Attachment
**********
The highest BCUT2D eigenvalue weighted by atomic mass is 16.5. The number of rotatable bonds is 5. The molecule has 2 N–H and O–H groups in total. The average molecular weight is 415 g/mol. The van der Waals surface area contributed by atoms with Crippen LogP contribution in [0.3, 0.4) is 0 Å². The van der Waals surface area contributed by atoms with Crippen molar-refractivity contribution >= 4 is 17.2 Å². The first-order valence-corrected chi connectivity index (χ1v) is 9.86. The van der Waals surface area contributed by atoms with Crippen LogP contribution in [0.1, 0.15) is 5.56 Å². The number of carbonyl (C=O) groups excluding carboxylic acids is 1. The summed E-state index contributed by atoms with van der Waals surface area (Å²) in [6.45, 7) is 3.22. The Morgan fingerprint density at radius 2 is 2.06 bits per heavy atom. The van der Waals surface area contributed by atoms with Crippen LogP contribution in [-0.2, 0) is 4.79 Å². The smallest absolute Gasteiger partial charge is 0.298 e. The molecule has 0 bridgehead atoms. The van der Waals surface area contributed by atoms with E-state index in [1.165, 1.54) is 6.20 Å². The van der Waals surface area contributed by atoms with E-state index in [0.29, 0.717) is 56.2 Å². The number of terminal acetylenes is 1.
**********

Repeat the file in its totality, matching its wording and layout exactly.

The highest BCUT2D eigenvalue weighted by atomic mass is 16.5. The number of rotatable bonds is 5. The molecule has 2 N–H and O–H groups in total. The average molecular weight is 415 g/mol. The van der Waals surface area contributed by atoms with Crippen LogP contribution in [0.3, 0.4) is 0 Å². The van der Waals surface area contributed by atoms with Crippen molar-refractivity contribution >= 4 is 17.2 Å². The first-order valence-corrected chi connectivity index (χ1v) is 9.86. The van der Waals surface area contributed by atoms with Crippen LogP contribution in [0.1, 0.15) is 5.56 Å². The number of carbonyl (C=O) groups excluding carboxylic acids is 1. The summed E-state index contributed by atoms with van der Waals surface area (Å²) in [6.45, 7) is 3.22. The Morgan fingerprint density at radius 2 is 2.06 bits per heavy atom. The van der Waals surface area contributed by atoms with Crippen LogP contribution in [-0.2, 0) is 4.79 Å². The smallest absolute Gasteiger partial charge is 0.298 e. The molecule has 0 bridgehead atoms. The van der Waals surface area contributed by atoms with E-state index in [1.165, 1.54) is 6.20 Å². The van der Waals surface area contributed by atoms with E-state index in [0.29, 0.717) is 56.2 Å². The number of terminal acetylenes is 1.